Kentucky Expected Wheat Production Down 23 Percent

 The U.S. Department of Agriculture’s National Agricultural Statistics Service (NASS) released its May Crop Production report today based on the Agricultural Yield survey conducted at the beginning of the month. 
 
Kentucky farmers expect to harvest 24.5 million bushels of winter wheat during 2017. The expected crop for 2017 would be down 23 percent from the previous year. Farmers seeded 490,000 acres last fall with 350,000 acres to be harvested for grain. Based on crop conditions as of May 1 and assuming a normal growing season, farmers expect a yield of 70 bushels per acre, down 10 bushels from 2016. Acres for other uses totaled 140,000 acres and will be used as cover crop for tobacco or cut as silage or hay.  

“The March freeze diminished both yield potential and number of harvested acres for grain,” said David Knopf, director of the NASS Eastern Mountain Regional Office in Kentucky. “Some farmers chose not to harvest their wheat for grain, and the remaining acreage is forecast to yield below the average for the last five years. Despite those factors, the outlook is more optimistic than in the first several days following temperatures in the 20s.”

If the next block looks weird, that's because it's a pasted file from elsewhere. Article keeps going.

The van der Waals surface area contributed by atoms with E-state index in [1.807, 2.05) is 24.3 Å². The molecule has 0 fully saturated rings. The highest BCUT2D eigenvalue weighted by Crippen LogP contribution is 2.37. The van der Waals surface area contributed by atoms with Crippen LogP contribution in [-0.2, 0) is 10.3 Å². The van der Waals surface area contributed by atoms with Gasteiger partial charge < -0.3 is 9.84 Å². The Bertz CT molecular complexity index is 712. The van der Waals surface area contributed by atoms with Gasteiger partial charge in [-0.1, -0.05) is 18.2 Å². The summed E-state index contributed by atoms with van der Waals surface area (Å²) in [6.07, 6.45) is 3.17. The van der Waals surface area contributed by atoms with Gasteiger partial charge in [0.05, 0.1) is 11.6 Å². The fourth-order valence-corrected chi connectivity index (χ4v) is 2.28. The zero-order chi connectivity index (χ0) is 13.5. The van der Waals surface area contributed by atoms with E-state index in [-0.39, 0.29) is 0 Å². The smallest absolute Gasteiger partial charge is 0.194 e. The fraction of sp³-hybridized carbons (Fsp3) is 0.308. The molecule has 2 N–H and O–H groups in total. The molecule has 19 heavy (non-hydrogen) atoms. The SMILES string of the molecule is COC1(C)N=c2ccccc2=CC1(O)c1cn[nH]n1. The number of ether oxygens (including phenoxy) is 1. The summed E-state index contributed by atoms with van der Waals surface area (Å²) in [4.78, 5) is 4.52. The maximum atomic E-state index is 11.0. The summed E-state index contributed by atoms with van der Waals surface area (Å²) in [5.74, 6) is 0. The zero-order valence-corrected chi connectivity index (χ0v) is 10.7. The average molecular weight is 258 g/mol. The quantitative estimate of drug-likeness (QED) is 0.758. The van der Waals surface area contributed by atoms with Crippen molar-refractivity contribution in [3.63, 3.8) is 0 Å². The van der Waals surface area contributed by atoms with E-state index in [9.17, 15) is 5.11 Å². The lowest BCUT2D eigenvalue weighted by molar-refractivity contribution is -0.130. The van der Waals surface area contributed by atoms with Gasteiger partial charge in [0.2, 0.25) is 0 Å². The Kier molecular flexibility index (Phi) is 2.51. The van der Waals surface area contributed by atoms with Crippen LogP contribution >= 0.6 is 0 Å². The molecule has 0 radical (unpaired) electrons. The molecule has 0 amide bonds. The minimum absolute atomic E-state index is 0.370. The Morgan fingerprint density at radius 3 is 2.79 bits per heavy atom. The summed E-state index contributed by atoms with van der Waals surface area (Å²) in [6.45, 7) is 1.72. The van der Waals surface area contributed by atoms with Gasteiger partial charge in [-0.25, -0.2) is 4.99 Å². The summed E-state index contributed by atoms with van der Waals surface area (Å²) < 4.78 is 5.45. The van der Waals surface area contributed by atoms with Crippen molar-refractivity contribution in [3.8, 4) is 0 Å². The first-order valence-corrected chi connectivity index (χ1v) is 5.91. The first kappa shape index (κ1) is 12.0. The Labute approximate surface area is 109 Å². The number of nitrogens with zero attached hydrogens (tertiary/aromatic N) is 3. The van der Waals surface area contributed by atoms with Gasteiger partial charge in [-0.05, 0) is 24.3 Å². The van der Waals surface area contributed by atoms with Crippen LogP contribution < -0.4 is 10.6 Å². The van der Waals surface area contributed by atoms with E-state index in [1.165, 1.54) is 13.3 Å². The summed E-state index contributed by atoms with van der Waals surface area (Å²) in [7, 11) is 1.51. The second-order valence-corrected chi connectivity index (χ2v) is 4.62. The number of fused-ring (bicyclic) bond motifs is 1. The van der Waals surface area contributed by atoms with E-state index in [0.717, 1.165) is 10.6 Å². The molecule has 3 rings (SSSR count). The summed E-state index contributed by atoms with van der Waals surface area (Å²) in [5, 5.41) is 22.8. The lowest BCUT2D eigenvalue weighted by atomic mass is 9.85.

Knopf added that wheat is maturing much faster than normal.  
 
“On May 7, 88 percent of the crop was headed, compared with the five-year average of 55 percent,” he said. “This advanced stage of development should provide a good indication of yield when the next forecast is published June 9.” 

 

Current Wheat Conditions

As of May 7, winter wheat was rated five percent very poor, 16 percent poor, 27 percent fair, 45 percent good and seven percent excellent. 
 
Winter wheat production for the Nation was forecast at 1.25 billion bushels, down 25 percent from 2016. The expected area to be harvested for grain or seed totals 25.6 million acres, down 15 percent from last year. As of May 1, the U.S. yield was forecast at 48.8 bushels per acre, down 6.5 bushels from last year.    
 
 

WheatJennifer Elwell